Adams v. Albertson et al

Filing 246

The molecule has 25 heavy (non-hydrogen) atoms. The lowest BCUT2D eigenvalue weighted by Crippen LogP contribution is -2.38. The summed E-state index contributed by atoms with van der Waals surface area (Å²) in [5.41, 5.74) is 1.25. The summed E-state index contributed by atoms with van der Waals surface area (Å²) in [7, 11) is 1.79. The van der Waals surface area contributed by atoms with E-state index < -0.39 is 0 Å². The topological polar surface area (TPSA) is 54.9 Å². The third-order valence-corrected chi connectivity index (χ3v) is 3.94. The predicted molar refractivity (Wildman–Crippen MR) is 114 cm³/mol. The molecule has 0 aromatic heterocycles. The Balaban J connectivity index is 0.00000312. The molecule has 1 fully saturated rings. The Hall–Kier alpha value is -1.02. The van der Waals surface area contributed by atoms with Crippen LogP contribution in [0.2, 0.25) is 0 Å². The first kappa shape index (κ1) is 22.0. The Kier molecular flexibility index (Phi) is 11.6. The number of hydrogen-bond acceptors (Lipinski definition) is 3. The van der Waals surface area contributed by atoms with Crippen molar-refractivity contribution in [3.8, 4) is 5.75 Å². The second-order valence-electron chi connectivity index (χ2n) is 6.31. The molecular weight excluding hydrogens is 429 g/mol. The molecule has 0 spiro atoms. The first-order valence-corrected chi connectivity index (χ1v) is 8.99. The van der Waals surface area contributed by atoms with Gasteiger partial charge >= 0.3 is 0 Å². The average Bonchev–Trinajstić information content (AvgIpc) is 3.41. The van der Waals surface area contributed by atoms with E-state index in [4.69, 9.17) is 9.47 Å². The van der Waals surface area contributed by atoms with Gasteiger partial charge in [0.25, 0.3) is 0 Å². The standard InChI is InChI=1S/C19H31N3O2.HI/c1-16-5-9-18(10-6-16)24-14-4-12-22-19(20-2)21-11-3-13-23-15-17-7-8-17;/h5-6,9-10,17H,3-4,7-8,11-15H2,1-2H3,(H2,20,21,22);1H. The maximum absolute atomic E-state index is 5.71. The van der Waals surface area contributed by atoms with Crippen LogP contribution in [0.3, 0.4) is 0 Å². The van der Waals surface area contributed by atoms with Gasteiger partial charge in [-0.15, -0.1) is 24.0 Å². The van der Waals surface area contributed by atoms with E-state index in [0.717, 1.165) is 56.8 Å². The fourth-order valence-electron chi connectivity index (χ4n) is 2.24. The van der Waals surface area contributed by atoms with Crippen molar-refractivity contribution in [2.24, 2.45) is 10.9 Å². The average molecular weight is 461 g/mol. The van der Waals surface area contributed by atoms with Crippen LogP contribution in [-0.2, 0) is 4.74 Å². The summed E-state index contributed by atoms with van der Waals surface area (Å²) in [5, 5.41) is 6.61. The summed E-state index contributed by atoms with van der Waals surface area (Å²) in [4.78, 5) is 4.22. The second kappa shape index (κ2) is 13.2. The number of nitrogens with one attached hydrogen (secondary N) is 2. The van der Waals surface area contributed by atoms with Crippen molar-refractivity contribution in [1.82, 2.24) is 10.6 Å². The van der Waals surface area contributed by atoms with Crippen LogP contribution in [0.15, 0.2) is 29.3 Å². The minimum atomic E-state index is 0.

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1 2 3 4 5 6 IN THE UNITED STATES DISTRICT COURT 7 FOR THE NORTHERN DISTRICT OF CALIFORNIA 8 9 MARK LETELL ADAMS, 11 For the Northern District of California United States District Court 10 12 13 14 15 No. C 10-04787 WHA Plaintiff, v. ORDER DENYING MOTION FOR RECONSIDERATION AND VACATING MAY 31 HEARING RONALD ALBERTSON, et al. Defendants. / 16 In this Section 1983 action, pro se plaintiff Mark Adams moves pursuant to Rules 59 and 17 60 to amend or, in the alternative, seek relief from the final judgment that was issued against him 18 on February 10, 2012 (Dkt. No. 209). For the reasons stated below, the motion is DENIED. 19 Under Rule 59(e), reconsideration is appropriate if the district court “(1) is presented 20 with newly discovered evidence, (2) committed clear error or the initial decision was manifestly 21 unjust, or (3) if there is an intervening change in controlling law.” School Dist. No. 1J, 22 Multnomah County, Or. v. ACandS, Inc., 5 F.3d 1255, 1263 (9th Cir. 1993). Under Rule 60(b), 23 reconsideration is appropriate upon a showing of “(1) mistake, surprise, or excusable neglect; (2) 24 newly discovered evidence; (3) fraud; (4) a void judgment; (5) a satisfied or discharged 25 judgment; or (6) ‘extraordinary circumstances’ which would justify relief.” Ibid. 26 Plaintiff’s motion mostly rehashes arguments that defendants violated plaintiff’s 27 constitutional rights by conducting a warrantless search and failing to read Miranda rights while 28 he was allegedly in custody. These arguments were addressed at length in the summary 1 judgment order and that discussion will not be repeated here (Dkt. No. 209). The summary 2 judgment decision was not erroneous and plaintiff has not raised any new material facts or cited 3 any change in controlling law that would warrant reconsideration. 4 Plaintiff also raises a new legal theory for finding liability: the probable cause hearing 5 for his arrest in 2010 was not proper under Gerstein. This allegation does not appear in his 6 complaint, it was not raised at summary judgment, and there was (and is) no evidence in the 7 record to support this theory. Plaintiff’s new legal theory does not satisfy the requirements of 8 Rules 59 or 60, which do not permit a party “to raise arguments or present evidence that could 9 have been raised prior to the entry of judgment.” See Exxon Shipping v. Baker, 554 U.S. 471, 11 For the Northern District of California United States District Court 10 486 fn. 5 (2008). Plaintiff also alleges that summary judgment was based on a “fraudulent affidavit 12 asserted by Defendant Ronald Anderson.” But plaintiff neither points to what the fraudulent 13 statement was nor cites to any supporting evidence of fraud. This argument is rejected. 14 Plaintiff also alerts the Court of three events that occurred after the entry of judgment in 15 February 2012. First, plaintiff’s wife committed an act of domestic violence against him and no 16 arrest was made. Second, he reported an alleged violation of doctor-patient confidentiality to the 17 Department of Health and Human Services. Third, he filed an employment discrimination action 18 against his temporary employer. None of these new facts are material to the issue decided by the 19 summary judgment order: whether police officers violated plaintiff’s constitutional rights during 20 his 2010 arrest. 21 For the reasons stated, the motion to amend or, in the alternative, seek relief from 22 judgment is DENIED. The hearing scheduled for May 31 is VACATED pursuant to 23 Local Rule 7-1(b). 24 25 IT IS SO ORDERED. 26 27 Dated: May 18, 2012. WILLIAM ALSUP UNITED STATES DISTRICT JUDGE 28 2

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